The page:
United States District Court, D. Oregon, Eugene Division
JARED REDIGER, MYRANDA REDIGER, and HAYSTORM HARVESTING & FIBER, INC., Plaintiffs,
COUNTRY MUTUAL INSURANCE COMPANY, Defendant.
OPINION AND ORDER
Aiken United States District Judge
dispute concerns defendant County Mutual Insurance
Company's ("defendant") alleged failure to
issue a policy on terms agreed to between plaintiffs Jared
and Myranda Rediger ("plaintiffs") and insurance
agent Bob Bronson ("agent"). Defendant moves to
dismiss under Fed.R.Civ.P. 12(b)(7) for failure to join a
party under Fed.R.Civ.P. 19. For the reasons below,
defendant's motion is denied.
was a licensed insurance agent in Oregon and an authorized
agent of defendant. Pis.' Compl. ¶ 5 (doc. 1). In
June 2014, agent viewed and inspected plaintiffs'
household and business operations in Harrisburg, Oregon.
Id., at ¶¶ 6, 9, 10. Also in June 2014,
plaintiffs allegedly purchased insurance coverage from agent
on their business operations and home, including coverage for
liability, property, and business interruption from perils,
including fire. Id. at ¶ 14. Plaintiffs allege
that agent agreed to fully insure plaintiffs for replacement
of real or personal property, and for agricultural products
recovery from business income interruption, in the event of
"total loss from perils such as fire." Id.
at ¶ 15. In June 2014, plaintiffs paid enough to cover
the first six months of their insurance policy. Id.
at ¶ 16. For nearly six months, plaintiffs waited for a
written policy to issue from defendant, while agent assured
them that they were insured. Id. at ¶¶ 17,
December 2014, a fire caused damage to plaintiffs'
property and their business operations. Id. at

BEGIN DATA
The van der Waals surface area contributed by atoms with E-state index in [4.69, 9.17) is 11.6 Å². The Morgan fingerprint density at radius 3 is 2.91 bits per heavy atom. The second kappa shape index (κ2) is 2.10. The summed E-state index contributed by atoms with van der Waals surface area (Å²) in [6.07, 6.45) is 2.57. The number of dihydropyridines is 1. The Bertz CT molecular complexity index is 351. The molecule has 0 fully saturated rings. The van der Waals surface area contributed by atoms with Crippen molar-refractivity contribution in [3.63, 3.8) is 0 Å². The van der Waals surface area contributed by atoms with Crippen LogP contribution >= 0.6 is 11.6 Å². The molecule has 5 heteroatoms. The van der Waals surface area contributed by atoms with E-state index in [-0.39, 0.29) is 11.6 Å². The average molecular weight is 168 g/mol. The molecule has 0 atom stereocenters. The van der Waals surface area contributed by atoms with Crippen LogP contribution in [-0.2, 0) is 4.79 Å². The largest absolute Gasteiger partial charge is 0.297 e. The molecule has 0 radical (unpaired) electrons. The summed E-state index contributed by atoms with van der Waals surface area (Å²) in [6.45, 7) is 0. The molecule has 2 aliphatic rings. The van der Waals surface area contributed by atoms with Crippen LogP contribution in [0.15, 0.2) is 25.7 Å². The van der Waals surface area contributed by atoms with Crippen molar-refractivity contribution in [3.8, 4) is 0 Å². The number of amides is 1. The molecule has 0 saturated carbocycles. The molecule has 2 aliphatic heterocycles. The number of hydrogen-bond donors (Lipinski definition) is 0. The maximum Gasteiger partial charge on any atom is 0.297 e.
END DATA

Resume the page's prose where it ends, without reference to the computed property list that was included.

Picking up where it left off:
¶ 19. Plaintiffs notified agent and defendant
immediately. Id. at ¶ 21. Defendant accepted
the claim. Id. at ¶ 22. Defendant also, at that
point, issued the written policy. Id. at ¶ 23.
Plaintiffs hired a public adjusting company, which concluded
that plaintiffs suffered approximately $2.5 million in
property damage, and up to $900, 000 in lost business.
Id. at ¶¶ 24, 25, Defendant paid
plaintiffs $1, 573, 420.03 to compensate for their property
losses. Defendant issued no payment for the income plaintiffs
lost due to the interruption of their business operations.
Id. at ¶26.
filed suit. They claim that defendant failed to issue a
written policy in conformance with the agreement reached
between agent and plaintiffs, and that defendant failed to
pay for damages and losses covered under the agreement.
Id. at ¶ 27. Plaintiffs claim that j
defendant's failure to pay for these damages and losses
was a breach of their insurance contract negotiated on
defendant's behalf by agent. Id. Plaintiffs
claim that as a result of this breach, they have been damaged
in the amount of $ 937, 973 in property damage, and up to
$900, 000 in J business interruption losses. Id. at
¶ 29. Defendant has not challenged plaintiffs'
allegation that agent was the authorized agent of defendant
at the time plaintiffs negotiated their insurance policy with
agent and defendant.
moves to dismiss under Rule 12(b)(7) for failure to join
agent, claiming that agent is a necessary and indispensable
party under Rule 19, and that because joining agent would
destroy diversity, this case must be dismissed. I will first
determine whether agent is a necessary party under Rule
19(a), and then address whether agent is an indispensable
party under Rule 19(b).
Is Agent Necessary Under Rule 19(a)?
Ninth Circuit's analysis of what makes an absent person a